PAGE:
**L**_{1}. Recall from (7.2.1) that \( {{T}_{r}} = {\left[ {{I} + {P}\left( {{{L}_r} - {{L}6557}} \right)} \right]^{{ - 1}}} = {\left( {{L}^{*} + {{L}_r}} \right)^{{ - 1}}}\left( {{L}^{*} + {{L}6557}} \right) \). Substitute this into (7.2.3), written as

This confirms that the Mori-Tanaka method yields the stiffness predicted by (6.3.5), providing that both **L**^{*} and * P* are evaluated in the matrix,

**L**_{0}=

**L**_{1}. Therefore, either the self-consistent or the Mori-Tanaka predictions of overall stiffness and compliance can be generated by solving inhomogeneity problems in Figs. 7.1 or 7.2, or by using (6.3.5) and (6.3.6), with

**L**_{0}=

*or*

**L**

**L**_{0}=

**L**_{1}respectively. Both approaches require evaluation of the

*tensor, but only in the matrix phase for the M-T method. Recall that (6.3.5) also yields the H-S bounds, as described in Sect. 6.3.2.*

**P**### 7.2.5 Derivation of Effective Phase Moduli

Experimentally determined overall moduli of a two-phase composite material, and those of one phase may be used to estimate the effective moduli of the other phase. For example, mechanical testing of thin fibers and filaments is limited to simple tension and torsion, which yield the longitudinal Young’s modulus **E**_{11} and if the fiber is regarded as transversely isotropic according to (2.3.3), the longitudinal shear modulus *p.* The remaining elastic moduli of transversely isotropic fibers, such as carbon or graphite fibers, cannot be found by direct measurement. However, estimates of effective magnitudes of the unknown moduli can be derived from experimentally measured overall or macroscopic elastic moduli of two-phase aligned fiber composites reinforced by such fibers. Matrix moduli and phase volume fractions also need to be known. Composite test samples used in such tests should be fabricated in a manner that assures good fiber alignment and statistically homogeneous distribution of the fibers in the transverse plane, which may not be found in all standard fibrous plies. The same approach can yield effective moduli of reinforcements consisting of particles of irregular shape and varied composition.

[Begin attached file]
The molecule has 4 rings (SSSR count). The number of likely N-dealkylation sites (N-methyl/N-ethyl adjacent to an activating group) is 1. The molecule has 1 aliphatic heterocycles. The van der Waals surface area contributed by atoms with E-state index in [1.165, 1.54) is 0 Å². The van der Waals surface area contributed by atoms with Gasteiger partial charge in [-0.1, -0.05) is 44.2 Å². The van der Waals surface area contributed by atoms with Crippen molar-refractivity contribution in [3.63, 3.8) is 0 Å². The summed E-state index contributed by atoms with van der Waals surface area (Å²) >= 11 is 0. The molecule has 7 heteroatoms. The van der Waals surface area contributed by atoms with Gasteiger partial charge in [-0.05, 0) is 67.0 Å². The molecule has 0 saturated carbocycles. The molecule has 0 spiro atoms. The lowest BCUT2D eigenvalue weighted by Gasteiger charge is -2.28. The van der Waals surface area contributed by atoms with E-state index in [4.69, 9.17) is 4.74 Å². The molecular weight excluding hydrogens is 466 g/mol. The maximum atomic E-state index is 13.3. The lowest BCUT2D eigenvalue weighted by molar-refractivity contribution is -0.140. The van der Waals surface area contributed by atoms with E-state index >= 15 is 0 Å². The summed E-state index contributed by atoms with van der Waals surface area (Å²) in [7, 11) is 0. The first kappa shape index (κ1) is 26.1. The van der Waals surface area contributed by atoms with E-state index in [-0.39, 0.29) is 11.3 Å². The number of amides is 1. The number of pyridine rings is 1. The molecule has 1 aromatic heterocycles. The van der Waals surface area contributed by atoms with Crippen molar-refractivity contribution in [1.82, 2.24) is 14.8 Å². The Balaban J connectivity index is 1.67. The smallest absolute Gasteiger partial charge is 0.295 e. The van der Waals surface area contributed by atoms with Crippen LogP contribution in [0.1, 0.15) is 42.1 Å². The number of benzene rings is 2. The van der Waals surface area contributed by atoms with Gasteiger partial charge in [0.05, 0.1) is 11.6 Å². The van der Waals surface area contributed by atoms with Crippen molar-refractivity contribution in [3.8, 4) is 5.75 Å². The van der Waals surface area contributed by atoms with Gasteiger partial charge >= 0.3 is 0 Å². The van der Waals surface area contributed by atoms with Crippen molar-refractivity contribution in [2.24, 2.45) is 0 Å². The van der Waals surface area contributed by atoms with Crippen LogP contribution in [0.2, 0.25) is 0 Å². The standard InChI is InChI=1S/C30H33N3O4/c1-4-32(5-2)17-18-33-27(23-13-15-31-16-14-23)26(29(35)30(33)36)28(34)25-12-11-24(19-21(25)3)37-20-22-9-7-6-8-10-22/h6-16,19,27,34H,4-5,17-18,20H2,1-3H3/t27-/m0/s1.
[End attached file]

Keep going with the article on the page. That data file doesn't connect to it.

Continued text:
Loading conditions that provide the overall moduli of fibrous systems are described in Table 2.4. The measured values are used to generate coefficients of the compliance and stiffness * M* and

*in (2.3.2) and (2.3.3). Together with the known moduli of the composite matrix and the matrix volume fraction*

**L***c*

_{1}, the overall elastic moduli

*k*,

*m*, and

*p*included in the coefficients of

*and*

**M***are substituted into expressions for self-consistent or Mori-Tanaka estimates of these moduli.*

**L**In particular, self-consistent estimates of the fiber moduli *k*_{2}, *m*_{2}, and *p*_{2} can be found by solving in sequence equations (7.1.6), (7.1.7), (7.1.8). The remaining moduli *n*_{2}, *l*_{2} then follow from the universal connections (3.9.4). Mori-Tanaka estimates of all five fiber moduli can be found by solving (7.2.11), (7.2.12), (7.2.13) for *k*_{f}, *m*_{f}, and *p*_{f}. For particulate composites, self-consistent estimates of effective reinforcement moduli, say, \( {K_2}{\text{\; and \;}}{G_2} \) follow from (7.1.9) and (7.1.10), and the Mori-Tanaka estimates from (7.2.15). The pairs of equations in (7.2.19) or (7.2.21) may also be used to estimate ‘effective’ moduli of randomly oriented fiber or platelet reinforcements.

The same approach can be used for evaluation of effective moduli of a matrix, of interest in materials with large specific surface areas, which may promote realignment of polymer chains or other interfacial reactions leading to moduli changes. Again, elastic properties of the other phase, and of the aggregate need to be known together with phase volume fractions.

## 7.3 The Differential Scheme

This averaging method employs an incremental sequence of dilute approximations discussed in Sect. 4.4, to find the stiffness or compliance matrix of a composite made of two or more phases in non-dilute concentrations. In each increment, a homogeneous matrix or a ‘backbone’ medium **L**_{0} is enriched by inserting a dilute concentration of inhomogeneities of one or more distinct phases **L**_{r}, *r* = 1, 2,…, *n*, and the mixture is homogenized. This incremental homogenization continues until it reaches final phase concentrations. The choice of **L**_{0} and of the volume fraction increments \( \Delta {c_r} \) added in each step may yield different estimates of the final stiffness. However, the sequence of dilute approximations guarantees diagonal symmetry of the predicted overall stiffness and compliance for any combination of phase properties, shapes and alignments.

First proposed by Bruggeman (1935) and Roscoe (1952), and later expanded by Boucher (1974), the method was reviewed by Cleary et al. (1980). McLaughlin (1977) had shown that stiffness estimates for two-phase dispersion of spheres and fiber reinforced materials, generated by incremental additions to a unit matrix volume, lie between the Hashin-Shtrikman bounds. Callegari, et al. (1985), Norris (1985) and Norris et al. (1985) expanded the basic theory of the method and examined how such bounds can be realized by two-phase systems. Benveniste (1987b) suggested creating a two-phase dispersion by adding composite spheres, and had recovered the Hashin and Shtrikman (1962a, b) composite sphere assemblage results in the context of heat conduction. Applications of the differential scheme to materials containing distributions of cracks were explored by Hashin (1988).